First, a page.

Invest In Companies That Make Things

By Investopedia Staff | September 30, 2011 AAA

Over the past 30 years, the U.S. has shifted away from being a country that focused on making tangible things to a financial innovator. And with such innovation came a rapid increase in debt from both the corporate and consumer sectors. For years, the economy expanded strongly and investors were blessed with the bull market that began in 1982.
Unfortunately, the party came to an abrupt and painful end in the last couple of years. Decades of making paper instead of things has taken the U.S. away from a manufacturing based economy.

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Boring is Good
Now is a great time to focus on the boring old companies of yesteryear. For years, the fast and consistent growers were the financial powerhouses. While entrenched companies like Goldman Sachs (NYSE:GS) and Wells Fargo (NYSE:WFC) will likely continue to do well over the years, the "boring" businesses look attractive.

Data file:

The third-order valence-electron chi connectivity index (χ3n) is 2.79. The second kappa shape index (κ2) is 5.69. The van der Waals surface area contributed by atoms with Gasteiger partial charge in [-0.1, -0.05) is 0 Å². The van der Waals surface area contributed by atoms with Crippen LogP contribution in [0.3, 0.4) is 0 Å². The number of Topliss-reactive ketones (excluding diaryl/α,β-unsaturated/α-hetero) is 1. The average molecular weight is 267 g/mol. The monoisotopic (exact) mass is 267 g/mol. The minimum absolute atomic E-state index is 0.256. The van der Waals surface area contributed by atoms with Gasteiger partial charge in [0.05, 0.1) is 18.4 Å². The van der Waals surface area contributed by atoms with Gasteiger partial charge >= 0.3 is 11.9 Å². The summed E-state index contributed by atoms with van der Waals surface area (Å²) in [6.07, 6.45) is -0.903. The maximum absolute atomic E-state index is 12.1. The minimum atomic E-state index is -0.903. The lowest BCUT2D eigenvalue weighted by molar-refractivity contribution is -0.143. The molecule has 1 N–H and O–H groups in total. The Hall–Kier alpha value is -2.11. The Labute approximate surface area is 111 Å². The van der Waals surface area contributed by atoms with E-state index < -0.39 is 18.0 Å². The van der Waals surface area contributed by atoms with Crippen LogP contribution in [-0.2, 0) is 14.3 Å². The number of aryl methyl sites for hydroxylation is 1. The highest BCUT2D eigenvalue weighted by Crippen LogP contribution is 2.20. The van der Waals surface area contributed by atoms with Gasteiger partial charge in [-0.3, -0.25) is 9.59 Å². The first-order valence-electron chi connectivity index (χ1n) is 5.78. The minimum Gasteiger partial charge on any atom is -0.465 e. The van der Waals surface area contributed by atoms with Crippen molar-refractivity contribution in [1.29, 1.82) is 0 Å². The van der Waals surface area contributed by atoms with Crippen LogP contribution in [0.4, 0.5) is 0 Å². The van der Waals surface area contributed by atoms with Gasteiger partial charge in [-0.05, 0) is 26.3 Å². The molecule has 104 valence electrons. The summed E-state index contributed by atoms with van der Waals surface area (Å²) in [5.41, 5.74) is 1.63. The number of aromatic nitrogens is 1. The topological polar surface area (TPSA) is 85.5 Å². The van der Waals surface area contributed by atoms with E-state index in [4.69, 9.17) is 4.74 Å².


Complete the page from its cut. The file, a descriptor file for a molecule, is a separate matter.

As both consumers and companies focus on the basics, companies that have remained depressed may be worth a look.

The Nuts and Bolts of It All
Trinity Industries (NYSE:TRN) makes things for the energy, transportation, and industrial sectors in the U.S. It sells railcars and rail parts, concrete, storage tank containers and wind towers. At $22.40, the company trades for .72 of sales and 1.01 times book value. It's a well managed company, and demand for its products should improve as the economy rebounds.

Tractor Supply (Nasdaq:TSCO) is retailer of farm and ranch stores in the U.S., founded in 1938, currently with around 1,000 locations. The company is to the farmer/rancher what the Home Depot (NYSE:HD) is to homeowners and contractors.

It is hard not to be a big of agriculture and farming over the next decade. We need more food to feed more people while the availability of arable land is declining. Further, more and more people are getting into farming and gardening as a way to save money.

Shares are fairly priced today, but a hiccup would be a wonderful opportunity to own a quality business with a great future. The company has no net debt, trades at 1.24 times sales and 12.35 times EBITDA.

Tangible Value
Sometimes innovation is not the key to profitable growth. Going forward, folks will always need asphalt, concrete, shovels, fencing and other good old fashioned products. Don't dismiss the value of a basic good. (For related reading, check out A Guide To Consumer Staples.)

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